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gpi prototype 3d printing

A cancer diagnosis always comes as a shock. In the case of a boy from Croatia this was particularly true as an aggressive form of bone cancer had destroyed the teenager's hip. The only option for the doctors treating him was a complete reconstruction of the hip bone. The 3D printing experts at Alphaform, a company with extensive experience in the medical sector, successfully produced the implant relying on industrial metal 3D printing from EOS.

The surgeon's challenge: the 15-year-old patient from Croatia had a primary bone tumor, as such not formed by metastasis and lying directly on the bone. The malignancies generally grow destructively, meaning that the original tissue must be removed. A complete arthroplasty of the hip was the fundamental prerequisite for ensuring the cancer cells did not continue to spread in the boy's body. An intervention of this type limits the mobility of the joint, and thus the mobility of the patient. With a precision implant, a patient's motor skills can largely remain unaffected in the future. In the hip area, the precise shaping of the replacement bone is particularly important.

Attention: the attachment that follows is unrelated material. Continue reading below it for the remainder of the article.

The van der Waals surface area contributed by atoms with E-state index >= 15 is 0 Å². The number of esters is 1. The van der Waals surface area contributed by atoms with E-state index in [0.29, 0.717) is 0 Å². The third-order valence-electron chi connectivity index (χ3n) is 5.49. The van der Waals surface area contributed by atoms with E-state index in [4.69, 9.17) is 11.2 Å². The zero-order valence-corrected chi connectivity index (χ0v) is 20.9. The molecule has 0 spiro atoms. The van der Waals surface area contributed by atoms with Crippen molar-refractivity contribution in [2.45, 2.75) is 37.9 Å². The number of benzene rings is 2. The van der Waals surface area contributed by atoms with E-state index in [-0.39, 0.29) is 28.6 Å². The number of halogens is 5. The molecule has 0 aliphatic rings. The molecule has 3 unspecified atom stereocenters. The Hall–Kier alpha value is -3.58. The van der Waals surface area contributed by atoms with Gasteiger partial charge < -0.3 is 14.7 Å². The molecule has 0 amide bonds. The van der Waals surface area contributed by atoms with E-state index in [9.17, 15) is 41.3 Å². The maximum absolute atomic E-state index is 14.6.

In addition to the pure destructive force of the cancer, time was crucial because the illness was spreading with speed. The new implant also had to meet the doctors' weight specifications. The Croatian surgical team ordered an implant from Alphaform that had to be delivered fast and needed to be lightweight, yet precise. Christoph Erhardt, Director of Additive Manufacturing at Alphaform AG adds: "The design process was a real challenge. We received the complete 3D data including the cavities from Instrumentaria. Based on this we were able to start with the precise manufacture of the implant."

The implant was produced within one week on the EOSINT M 280 using a stable yet light titanium alloy. The process, from the initial computer sketches to the final implant, took only six weeks. This period included the sophisticated finishing of the artificial bone.

The subsequent operation in May 2014 was a great success. First the team of doctors completely removed all of the parts affected by the cancer and then the new artificial hip was inserted, complete with the integrated joint. A part of the young patient's thigh was replaced so that both joint parts fit within one another perfectly. As such, all medical requirements for the implant were fulfilled and laid the foundation for the patient's successful recovery.

For more information, visit: www.eos.info/press/case_study/additive_manufactured_hip_implant

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